The National Institutes of Health has announced that investigators have used MR spectroscopy to detect neural progenitor cells (NPCs). NPCs can develop into neurons and other nervous system cells in the living human brain.
The technique may lead to improved diagnosis and treatment for depression, Parkinson's disease, brain tumors, and other disorders, according to NIH.
In select brain regions, NPCs can persist into adulthood and give rise to new neurons, NIH said. Studies have suggested that the development of neurons from NPCs, called neurogenesis, is disrupted in disorders, such as depression, Parkinson's disease, epilepsy and cancer. Until now, NIH said there has been no way to monitor neurogenesis in the living human brain.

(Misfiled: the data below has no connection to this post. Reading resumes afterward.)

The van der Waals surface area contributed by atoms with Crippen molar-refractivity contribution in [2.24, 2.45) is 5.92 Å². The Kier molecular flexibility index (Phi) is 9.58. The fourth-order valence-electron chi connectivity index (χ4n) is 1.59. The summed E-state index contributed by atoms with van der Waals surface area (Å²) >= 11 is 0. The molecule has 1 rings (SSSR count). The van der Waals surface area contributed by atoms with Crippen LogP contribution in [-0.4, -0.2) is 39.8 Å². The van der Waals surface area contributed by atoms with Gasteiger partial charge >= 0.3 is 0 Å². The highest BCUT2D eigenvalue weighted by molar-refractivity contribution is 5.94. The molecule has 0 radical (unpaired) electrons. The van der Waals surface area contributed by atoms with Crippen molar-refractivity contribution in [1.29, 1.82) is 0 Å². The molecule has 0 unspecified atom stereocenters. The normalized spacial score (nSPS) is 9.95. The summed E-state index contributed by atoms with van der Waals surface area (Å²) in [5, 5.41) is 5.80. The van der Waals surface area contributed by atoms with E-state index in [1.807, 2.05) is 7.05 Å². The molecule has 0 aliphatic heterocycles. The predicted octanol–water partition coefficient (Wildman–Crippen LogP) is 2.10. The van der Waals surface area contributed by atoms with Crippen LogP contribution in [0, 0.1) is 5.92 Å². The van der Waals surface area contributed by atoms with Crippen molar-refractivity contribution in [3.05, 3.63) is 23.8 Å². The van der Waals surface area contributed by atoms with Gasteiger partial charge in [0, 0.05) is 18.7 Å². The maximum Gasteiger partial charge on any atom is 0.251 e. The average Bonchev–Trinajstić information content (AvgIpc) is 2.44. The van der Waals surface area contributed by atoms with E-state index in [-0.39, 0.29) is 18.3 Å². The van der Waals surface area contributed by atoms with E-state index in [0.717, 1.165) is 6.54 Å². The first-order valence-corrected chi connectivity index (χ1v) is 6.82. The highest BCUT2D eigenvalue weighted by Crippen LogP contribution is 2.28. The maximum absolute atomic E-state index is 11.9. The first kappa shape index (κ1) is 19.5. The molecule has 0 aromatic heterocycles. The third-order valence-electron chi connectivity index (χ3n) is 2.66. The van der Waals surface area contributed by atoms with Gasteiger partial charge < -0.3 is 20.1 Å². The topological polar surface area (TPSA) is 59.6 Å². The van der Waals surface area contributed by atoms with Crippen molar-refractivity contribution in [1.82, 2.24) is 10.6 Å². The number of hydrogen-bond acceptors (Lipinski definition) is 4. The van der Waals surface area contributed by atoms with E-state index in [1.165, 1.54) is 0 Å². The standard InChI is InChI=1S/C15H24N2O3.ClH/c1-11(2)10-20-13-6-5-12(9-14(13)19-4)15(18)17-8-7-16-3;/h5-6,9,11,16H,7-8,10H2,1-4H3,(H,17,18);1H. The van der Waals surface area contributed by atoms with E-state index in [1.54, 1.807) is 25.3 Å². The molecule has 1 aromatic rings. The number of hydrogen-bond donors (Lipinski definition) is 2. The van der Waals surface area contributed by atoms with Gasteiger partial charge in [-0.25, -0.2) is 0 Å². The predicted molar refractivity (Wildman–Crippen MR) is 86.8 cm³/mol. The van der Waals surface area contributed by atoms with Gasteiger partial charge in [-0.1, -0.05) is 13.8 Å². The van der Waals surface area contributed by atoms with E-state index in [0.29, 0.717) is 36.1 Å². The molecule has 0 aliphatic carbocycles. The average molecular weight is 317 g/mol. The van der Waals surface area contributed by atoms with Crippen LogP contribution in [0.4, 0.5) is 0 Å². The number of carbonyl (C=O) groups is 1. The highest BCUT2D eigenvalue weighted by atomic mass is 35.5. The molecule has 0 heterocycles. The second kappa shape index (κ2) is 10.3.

“This is the first noninvasive approach to identify neural progenitor cells in the human brain,” said Grigori Enikolopov, PhD, corresponding author of the study, Cold Spring Harbor Laboratory in New York City.